Reading Nature, Observing Science: Examining Material Practices in the Lick Observatory Archives and Kenneth S. Norris Papers

Objectivity and Aesthetics

Academic researchers have recently started to question whether scientific study can ever be purely objective. The documents and images in the photographic collections of the Lick Observatory provide an interesting case study for this question. For the Observatory's early astronomers, observing the cosmos seems to be an inherently aesthetic experience which colors even their most objective efforts at observation and representation.  Their desire to generate public interest through visually stunning images often mediates their efforts to produce objective pieces of data.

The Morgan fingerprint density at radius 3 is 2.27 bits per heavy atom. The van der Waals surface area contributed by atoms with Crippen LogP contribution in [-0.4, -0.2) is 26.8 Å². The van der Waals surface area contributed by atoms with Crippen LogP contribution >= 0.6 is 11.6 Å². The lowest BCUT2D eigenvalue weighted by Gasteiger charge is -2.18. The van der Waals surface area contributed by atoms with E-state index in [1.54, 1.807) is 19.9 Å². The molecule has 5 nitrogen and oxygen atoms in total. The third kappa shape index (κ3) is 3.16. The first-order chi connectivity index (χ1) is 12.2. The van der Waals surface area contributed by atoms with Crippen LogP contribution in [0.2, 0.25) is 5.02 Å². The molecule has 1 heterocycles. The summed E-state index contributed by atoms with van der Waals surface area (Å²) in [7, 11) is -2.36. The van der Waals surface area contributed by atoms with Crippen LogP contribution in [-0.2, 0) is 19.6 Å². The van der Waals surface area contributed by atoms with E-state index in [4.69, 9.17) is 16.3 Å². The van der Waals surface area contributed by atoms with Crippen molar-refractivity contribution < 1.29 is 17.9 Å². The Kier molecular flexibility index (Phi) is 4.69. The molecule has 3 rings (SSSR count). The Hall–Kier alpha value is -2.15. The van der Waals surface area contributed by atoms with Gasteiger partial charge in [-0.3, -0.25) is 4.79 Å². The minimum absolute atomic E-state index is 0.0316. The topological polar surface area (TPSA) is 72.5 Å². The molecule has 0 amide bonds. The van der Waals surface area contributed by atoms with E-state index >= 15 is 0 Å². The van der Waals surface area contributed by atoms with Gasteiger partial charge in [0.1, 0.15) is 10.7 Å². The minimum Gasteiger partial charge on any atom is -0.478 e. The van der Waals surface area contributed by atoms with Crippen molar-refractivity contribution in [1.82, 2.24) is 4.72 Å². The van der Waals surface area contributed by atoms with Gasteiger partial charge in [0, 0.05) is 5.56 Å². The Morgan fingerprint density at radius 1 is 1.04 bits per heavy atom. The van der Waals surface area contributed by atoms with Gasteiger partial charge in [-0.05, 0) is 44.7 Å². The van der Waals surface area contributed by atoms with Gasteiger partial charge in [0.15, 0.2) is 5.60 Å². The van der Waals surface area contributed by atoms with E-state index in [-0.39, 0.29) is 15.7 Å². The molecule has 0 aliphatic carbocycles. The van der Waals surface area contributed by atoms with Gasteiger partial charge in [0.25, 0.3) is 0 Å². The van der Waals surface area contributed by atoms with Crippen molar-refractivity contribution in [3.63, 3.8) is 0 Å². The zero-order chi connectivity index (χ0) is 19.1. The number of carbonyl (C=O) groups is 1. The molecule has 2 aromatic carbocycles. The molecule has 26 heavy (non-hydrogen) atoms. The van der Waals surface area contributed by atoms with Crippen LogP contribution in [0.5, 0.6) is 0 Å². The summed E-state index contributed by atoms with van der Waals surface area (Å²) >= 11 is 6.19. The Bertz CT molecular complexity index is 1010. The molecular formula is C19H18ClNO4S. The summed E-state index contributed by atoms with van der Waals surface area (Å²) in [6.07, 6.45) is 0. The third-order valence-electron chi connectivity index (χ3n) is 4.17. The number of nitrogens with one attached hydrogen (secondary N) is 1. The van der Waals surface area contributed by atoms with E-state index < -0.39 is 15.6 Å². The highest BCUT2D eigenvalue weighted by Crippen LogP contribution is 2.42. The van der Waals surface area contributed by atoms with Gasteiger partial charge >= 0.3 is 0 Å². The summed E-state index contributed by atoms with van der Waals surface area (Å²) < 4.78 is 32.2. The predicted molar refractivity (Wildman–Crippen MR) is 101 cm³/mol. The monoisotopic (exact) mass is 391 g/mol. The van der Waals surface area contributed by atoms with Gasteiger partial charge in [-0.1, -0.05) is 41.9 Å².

We see astronomers working between two methods of recording the cosmos--illustration and photography. In their scrapbooks and copybooks, we sense an aesthetic impulse to record the beauty of the cosmos alongside its mathematical and physical properties. In their letters to photogravure companies, we see them constructing ideas about what celestial bodies should look like, often speaking of the images they want to produce in terms of aesthetic expectations and preferences. Accordingly, we see that these supposedly objective photographic images often embed an affective reaction to the cosmos, such as awe, or the experience of sublimity described by nineteenth-century philosophers of nature. These documents and images also speak to the way in which the ideal of pure objectivity is negotiated by the material conditions and limitations of the camera and of the printing process. 


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